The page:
There is not enough exterior wall space to redistribute glazing to drop the percentages for each wall to 40%. Do I just reduce each wall to 40% glazing with continuous horizontal bands?

Thanks!

William Mak

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Hi Will,*

*I think your answer is here:*

The fenestration area in the baseline building shall be equal to the
fenestration area in the proposed building or 40% of the exterior wall,
whichever is less.*

Based on your table you need to reduce the window area to be 40% of the
overall wall area, making it a band as described, except for the North wall
with 0% glass as it is already less than 40%.

Happy Holidays!

Carol

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Hi Will,

If I remember clearly, the continuous horizontal bands should be placed
across all orientations and even for exterior walls without window in the
proposed design. In this case, 40% window should be placed at North.

Regards,

Cheney

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The section of the standard states "Vertical fenestration
areas for new buildings and additions shall equal that in
the proposed design or 40% of gross abovegrade wall area,
whichever is smaller, and shall be distributed on each face
of the building in the same proportions in the proposed
design." I've always assumed that you keep all the windows
from the proposed design and just make them smaller. In your
example since each window would be about 2/3 the proposed size.

Jason

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I think you are using the User's Manual for ASHRAE Standard 90.1-2004.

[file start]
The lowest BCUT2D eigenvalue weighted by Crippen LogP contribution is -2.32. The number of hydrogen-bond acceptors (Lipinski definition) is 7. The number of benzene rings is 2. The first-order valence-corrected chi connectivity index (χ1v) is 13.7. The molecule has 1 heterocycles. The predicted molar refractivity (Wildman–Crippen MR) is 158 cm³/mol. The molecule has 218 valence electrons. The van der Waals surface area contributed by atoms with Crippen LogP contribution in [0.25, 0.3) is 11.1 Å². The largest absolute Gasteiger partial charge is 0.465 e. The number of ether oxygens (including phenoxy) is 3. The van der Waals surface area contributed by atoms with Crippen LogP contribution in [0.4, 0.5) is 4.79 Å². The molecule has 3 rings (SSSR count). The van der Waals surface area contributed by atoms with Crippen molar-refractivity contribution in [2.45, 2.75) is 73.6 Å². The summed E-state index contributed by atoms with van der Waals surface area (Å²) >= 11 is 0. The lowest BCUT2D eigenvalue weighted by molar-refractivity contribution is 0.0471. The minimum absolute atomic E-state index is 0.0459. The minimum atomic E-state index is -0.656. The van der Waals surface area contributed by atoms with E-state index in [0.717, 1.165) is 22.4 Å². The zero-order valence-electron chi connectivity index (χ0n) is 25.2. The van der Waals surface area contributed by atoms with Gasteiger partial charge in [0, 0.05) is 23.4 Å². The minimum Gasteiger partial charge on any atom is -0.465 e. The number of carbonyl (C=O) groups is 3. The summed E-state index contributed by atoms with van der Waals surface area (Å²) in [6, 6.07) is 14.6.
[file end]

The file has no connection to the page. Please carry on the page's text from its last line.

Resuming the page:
In ASHRAE 90.1-2007, there is no requirement of distributing glazing in horizontal bands.

Please refer Example G-D in 2007 User's manual. (yes, Example G-D and not Figure G-D)

As Jason mentioned, you need to reduce each glazing by 2/3 or 67% (40%/60% = 67%)

Gaurav Mehta, LEED? AP BD+C

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Carol and Jason tend to buy the idea of proportionally reduce the windows.
Well, Yes and No. It very much depends on which standard, 2004 or 2007, you
are going to use.

What Will quoted is from 90.1-2004 (User Manual), so I answered accordingly
in my last email. The proof can be found at Page G-16, *Example G-D?Baseline
Building Model, Building Envelope. *

distributed equally on each facade in horizontal bands. This means that some
rooms that do not have windows in the proposed building will have windows in
the baseline building. Since daylighting is not modeled in the baseline